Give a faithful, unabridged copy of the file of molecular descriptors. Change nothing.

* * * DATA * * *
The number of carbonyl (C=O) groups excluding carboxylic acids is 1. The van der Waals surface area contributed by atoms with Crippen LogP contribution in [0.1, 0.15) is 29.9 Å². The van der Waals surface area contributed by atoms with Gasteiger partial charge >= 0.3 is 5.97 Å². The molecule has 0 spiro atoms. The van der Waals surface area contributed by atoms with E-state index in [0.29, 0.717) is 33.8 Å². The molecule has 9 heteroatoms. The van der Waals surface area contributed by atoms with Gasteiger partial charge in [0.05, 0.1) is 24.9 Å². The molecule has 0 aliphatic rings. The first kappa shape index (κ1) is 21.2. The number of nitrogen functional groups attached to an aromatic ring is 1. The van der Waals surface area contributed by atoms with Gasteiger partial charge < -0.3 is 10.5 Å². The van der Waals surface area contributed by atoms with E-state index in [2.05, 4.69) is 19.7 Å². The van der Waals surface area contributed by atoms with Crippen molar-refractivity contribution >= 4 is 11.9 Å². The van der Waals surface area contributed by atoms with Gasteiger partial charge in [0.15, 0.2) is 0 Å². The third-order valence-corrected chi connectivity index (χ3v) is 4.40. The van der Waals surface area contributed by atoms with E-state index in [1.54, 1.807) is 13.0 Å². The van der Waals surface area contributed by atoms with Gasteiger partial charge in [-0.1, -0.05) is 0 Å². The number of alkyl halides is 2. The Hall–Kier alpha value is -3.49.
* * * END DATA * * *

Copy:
The number of carbonyl (C=O) groups excluding carboxylic acids is 1. The van der Waals surface area contributed by atoms with Crippen LogP contribution in [0.1, 0.15) is 29.9 Å². The van der Waals surface area contributed by atoms with Gasteiger partial charge >= 0.3 is 5.97 Å². The molecule has 0 spiro atoms. The van der Waals surface area contributed by atoms with E-state index in [0.29, 0.717) is 33.8 Å². The molecule has 9 heteroatoms. The van der Waals surface area contributed by atoms with Gasteiger partial charge in [0.05, 0.1) is 24.9 Å². The molecule has 0 aliphatic rings. The first kappa shape index (κ1) is 21.2. The number of nitrogen functional groups attached to an aromatic ring is 1. The van der Waals surface area contributed by atoms with Gasteiger partial charge < -0.3 is 10.5 Å². The van der Waals surface area contributed by atoms with E-state index in [2.05, 4.69) is 19.7 Å². The van der Waals surface area contributed by atoms with Crippen molar-refractivity contribution >= 4 is 11.9 Å². The van der Waals surface area contributed by atoms with Gasteiger partial charge in [0.15, 0.2) is 0 Å². The third-order valence-corrected chi connectivity index (χ3v) is 4.40. The van der Waals surface area contributed by atoms with E-state index in [1.54, 1.807) is 13.0 Å². The van der Waals surface area contributed by atoms with Gasteiger partial charge in [-0.1, -0.05) is 0 Å². The number of alkyl halides is 2. The Hall–Kier alpha value is -3.49.